When he turned around, I thought I might dissolve from happiness at the sight of his familiar face. Somewhere in the back of my mind, I registered his grim expression, but it was lost in the sheer joy I felt. I sprinted across the hall and threw my arms around him, nearly knocking him off his feet. He steadied himself and then pulled my arms from around his neck as he glanced at the other soldiers who had stopped to watch us. I knew I’d probably embarrassed him, but I just didn’t care. I was bouncing on the balls of my feet, practically dancing with happiness.

“Go on,” he said to them. “I’ll catch up to you.”

A few eyebrows were raised, but the soldiers disappeared through the main entrance, leaving us alone.

I opened my mouth to speak, but I wasn’t sure where to begin, so I settled for the first thing that came to mind. “What are you doing here?”

“Hell if I know,” Mal said with a weariness that surprised me. “I had a report to make to your master.”

“My … what?” Then it hit me, and I broke into a huge grin. “You’re the one who found Morozova’s herd! I should have known.”

He didn’t return my smile. He didn’t even meet my eyes. He just looked away and said, “I should go.”

I stared at him in disbelief, my elation withering. So I’d been right. Mal was done with me. All the anger and embarrassment I’d felt over the last few months crashed in on me. “Sorry,” I said coldly. “I didn’t realize I was wasting your time.”

“I didn’t say that.”

“No, no. I understand. You can’t be bothered to answer my letters. Why would you want to stand here talking to me while your real friends are waiting?”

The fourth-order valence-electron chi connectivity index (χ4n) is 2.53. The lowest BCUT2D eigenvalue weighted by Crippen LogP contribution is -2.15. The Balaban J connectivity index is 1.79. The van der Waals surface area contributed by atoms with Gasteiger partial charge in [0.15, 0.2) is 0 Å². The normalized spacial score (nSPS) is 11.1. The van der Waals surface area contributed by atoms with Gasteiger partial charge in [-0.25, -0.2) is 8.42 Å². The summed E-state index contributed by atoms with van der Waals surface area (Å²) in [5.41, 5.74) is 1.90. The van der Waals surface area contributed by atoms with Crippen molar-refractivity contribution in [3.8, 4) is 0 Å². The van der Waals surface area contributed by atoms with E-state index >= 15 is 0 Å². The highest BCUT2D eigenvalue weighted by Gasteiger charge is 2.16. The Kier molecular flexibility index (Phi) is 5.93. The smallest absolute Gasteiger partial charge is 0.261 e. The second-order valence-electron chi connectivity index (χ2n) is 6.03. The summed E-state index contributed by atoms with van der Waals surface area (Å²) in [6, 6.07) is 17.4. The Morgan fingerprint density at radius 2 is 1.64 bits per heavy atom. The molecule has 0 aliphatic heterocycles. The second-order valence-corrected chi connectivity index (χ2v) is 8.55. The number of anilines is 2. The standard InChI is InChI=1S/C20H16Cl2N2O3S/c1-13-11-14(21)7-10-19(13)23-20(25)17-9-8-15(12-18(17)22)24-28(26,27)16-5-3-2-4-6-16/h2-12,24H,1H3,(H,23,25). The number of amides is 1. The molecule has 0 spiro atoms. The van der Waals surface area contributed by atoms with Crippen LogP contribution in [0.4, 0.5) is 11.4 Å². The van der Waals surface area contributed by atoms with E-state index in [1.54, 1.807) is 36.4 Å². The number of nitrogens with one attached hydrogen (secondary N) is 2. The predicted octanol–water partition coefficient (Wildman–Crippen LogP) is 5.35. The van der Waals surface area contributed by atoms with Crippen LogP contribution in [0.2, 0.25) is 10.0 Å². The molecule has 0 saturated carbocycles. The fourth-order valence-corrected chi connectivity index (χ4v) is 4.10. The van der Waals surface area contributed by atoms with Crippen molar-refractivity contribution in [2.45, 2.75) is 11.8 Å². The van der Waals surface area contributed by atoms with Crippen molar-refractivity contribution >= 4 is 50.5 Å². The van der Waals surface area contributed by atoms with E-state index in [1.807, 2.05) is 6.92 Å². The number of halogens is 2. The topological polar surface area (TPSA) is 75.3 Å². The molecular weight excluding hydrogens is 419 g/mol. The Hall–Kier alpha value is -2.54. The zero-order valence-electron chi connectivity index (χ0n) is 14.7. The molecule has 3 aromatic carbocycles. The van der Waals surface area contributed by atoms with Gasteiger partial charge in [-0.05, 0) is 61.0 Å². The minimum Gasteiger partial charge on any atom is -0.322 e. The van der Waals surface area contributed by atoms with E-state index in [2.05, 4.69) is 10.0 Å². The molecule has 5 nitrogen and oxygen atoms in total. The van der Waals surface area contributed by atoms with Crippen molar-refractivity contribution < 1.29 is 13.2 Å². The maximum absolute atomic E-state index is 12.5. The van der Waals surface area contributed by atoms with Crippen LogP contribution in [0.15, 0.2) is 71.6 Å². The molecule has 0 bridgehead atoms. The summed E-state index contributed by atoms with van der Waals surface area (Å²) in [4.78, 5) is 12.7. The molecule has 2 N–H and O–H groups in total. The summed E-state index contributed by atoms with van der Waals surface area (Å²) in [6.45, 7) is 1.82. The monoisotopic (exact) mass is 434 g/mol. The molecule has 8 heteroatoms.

He frowned. “I didn’t get any letters.”

“Right,” I said angrily.

He sighed and rubbed a hand over his face. “We have to move constantly to track the herd. My unit is barely in contact with the regiment anymore.”

There was such weariness in his voice. For the first time, I looked at him, really looked at him, and I saw how much he had changed. There were shadows beneath his blue eyes. A jagged scar ran along the line of his unshaven jaw. He was still Mal, but there was something harder about him, something cold and unfamiliar.

“You didn’t get any of my letters?”

He shook his head, still wearing that same distant expression.

I didn’t know what to think. Mal had never lied to me before, and for all my anger, I didn’t think he was lying to me now. I hesitated.

“Mal, I … Can’t you stay a little while longer?” I heard the pleading in my voice. I hated it, but I hated the thought of him leaving even more. “You can’t imagine what it’s been like here.”

He gave a rough bark of laughter. “I don’t need to imagine. I saw your little demonstration in the ballroom. Very impressive.”